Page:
Council members showed some spine and some dignity during the contentious start of what could have been a very long meeting last night. The crowd in the audience spilled out into the hall and a conference room and even outside, the vast majority interested in a petition submitted by Jim Neal, calling for an independent, third-party investigation of how police handled the incident of miscreants breaking into the Yates building and announcing plans to, in effect, steal it from the owner.
Comments from the numerous people signed up to speak ranged from the common sense – if a reporter could go into the building and look around and talk to the trespassers, why couldn’t plainclothes police do the same undercover – to the off-beat – objecting to the UNC men’s basketball team playing on a military vessel – to the sarcastic – suggesting that a SWAT team be used to enforce parking and panhandling regulations. Mayor Mark Kleinschmidt had to remind the audience several times not to clap and cheer their favorite speakers, so most in the audience resorted to raising their arms and wiggling their fingers instead.
Once the speakers were done, Kleinschmidt seemed anxious to receive and refer, but Sally Greene wanted to talk. She voiced concern over a lack of trust between residents and the police who protect them, and she saw that tied to several incidents elsewhere in the nation where people were prohibited from videotaping police actions. Laurin Easthom proposed a resolution in which the town apologizes to the reporter detained. When Kleinschmidt said he wanted to wait until he heard what the internal investigation revealed, some audience members booed loudly.
That got the mayor’s hackles up. He not only told them who they were dealing with, he showed them as well. He has a 25-year record of striving to move civil rights issues forward. As a student, he occupied South Building on campus (where the chancellor and top administration have their offices) to pressure for a black cultural center; he made a career fighting for inmates on death row; he ordered protection for the Occupy Chapel Hill movement on Franklin Street. And he was not going to issue an official apology until all sides had weighed in.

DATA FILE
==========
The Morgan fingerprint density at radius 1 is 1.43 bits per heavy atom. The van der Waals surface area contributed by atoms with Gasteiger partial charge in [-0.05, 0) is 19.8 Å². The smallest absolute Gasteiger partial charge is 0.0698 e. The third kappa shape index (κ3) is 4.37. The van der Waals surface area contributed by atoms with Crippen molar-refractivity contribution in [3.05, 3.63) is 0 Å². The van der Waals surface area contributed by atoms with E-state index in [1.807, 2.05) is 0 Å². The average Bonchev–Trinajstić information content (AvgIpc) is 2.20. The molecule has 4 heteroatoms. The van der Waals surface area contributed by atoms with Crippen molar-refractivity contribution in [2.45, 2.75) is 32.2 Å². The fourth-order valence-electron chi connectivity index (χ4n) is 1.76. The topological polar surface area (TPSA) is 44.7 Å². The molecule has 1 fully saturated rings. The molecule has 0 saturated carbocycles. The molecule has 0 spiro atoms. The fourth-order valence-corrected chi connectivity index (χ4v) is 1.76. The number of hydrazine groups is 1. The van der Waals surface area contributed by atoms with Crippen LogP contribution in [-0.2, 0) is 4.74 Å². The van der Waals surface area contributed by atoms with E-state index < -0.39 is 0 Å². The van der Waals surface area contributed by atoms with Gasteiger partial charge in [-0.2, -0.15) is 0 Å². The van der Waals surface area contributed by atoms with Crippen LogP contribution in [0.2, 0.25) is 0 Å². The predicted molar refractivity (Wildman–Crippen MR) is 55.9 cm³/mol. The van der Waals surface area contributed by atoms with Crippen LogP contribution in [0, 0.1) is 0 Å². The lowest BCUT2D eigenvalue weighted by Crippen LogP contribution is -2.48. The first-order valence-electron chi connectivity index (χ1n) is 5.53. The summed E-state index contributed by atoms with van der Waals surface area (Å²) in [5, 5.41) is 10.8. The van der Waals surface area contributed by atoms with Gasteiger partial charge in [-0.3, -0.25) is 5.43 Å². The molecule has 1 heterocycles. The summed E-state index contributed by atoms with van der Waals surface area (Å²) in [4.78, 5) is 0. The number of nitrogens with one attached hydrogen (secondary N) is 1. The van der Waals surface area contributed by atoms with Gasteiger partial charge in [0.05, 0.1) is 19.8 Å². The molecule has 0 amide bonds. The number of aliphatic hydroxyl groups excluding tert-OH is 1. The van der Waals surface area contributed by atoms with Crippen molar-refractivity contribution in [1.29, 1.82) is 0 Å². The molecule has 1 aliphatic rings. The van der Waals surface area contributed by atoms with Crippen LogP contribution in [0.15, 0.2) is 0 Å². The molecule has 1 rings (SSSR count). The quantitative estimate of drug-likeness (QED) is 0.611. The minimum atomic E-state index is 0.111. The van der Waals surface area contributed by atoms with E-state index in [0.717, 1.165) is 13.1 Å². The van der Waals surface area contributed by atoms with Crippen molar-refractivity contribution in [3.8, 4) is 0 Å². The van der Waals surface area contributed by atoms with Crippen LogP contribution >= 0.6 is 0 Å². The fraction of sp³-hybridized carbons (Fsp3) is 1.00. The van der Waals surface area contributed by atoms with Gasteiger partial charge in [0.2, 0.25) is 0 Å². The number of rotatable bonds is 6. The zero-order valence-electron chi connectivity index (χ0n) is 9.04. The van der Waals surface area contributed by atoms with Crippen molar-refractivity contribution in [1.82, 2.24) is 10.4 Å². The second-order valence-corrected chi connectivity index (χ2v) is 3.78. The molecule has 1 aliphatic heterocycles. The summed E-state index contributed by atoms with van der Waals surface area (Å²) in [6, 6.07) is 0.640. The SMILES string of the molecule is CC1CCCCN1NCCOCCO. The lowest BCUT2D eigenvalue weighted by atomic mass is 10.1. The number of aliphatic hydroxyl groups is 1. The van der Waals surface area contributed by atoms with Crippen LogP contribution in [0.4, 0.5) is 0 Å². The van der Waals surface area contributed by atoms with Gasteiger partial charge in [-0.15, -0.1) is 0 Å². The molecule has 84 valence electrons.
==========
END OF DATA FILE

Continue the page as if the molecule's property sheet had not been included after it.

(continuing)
Donna Bell asked how Neal’s investigation committee differed from the Police Advisory Committee. She did not support an ad hoc committee duplicating efforts the town already had in place. Penny Rich supported Bell, urging a measured response of using the system already in place. In the end, Greene, Easthom and Ed Harrison were the only votes to adopt Neal’s and Easthom’s proposed resolutions. The remaining six votes were to receive and refer.
Some in the audience began jeering at that, preventing council from continuing with the public hearing next on the agenda. Matt Czajkowski made a motion to briefly adjourn, which passed unanimously. Most council members walked off the dais. When the meeting resumed about five minutes later, the crowd had settled down and council settled into the next matter.
Clearly passions ran high, but council members disagreed with one another without snide remarks or caustic put-downs. They behaved like the people we wanted them to be when we elected them. Last night, they gave us good value for our tax dollars.
– Nancy Oates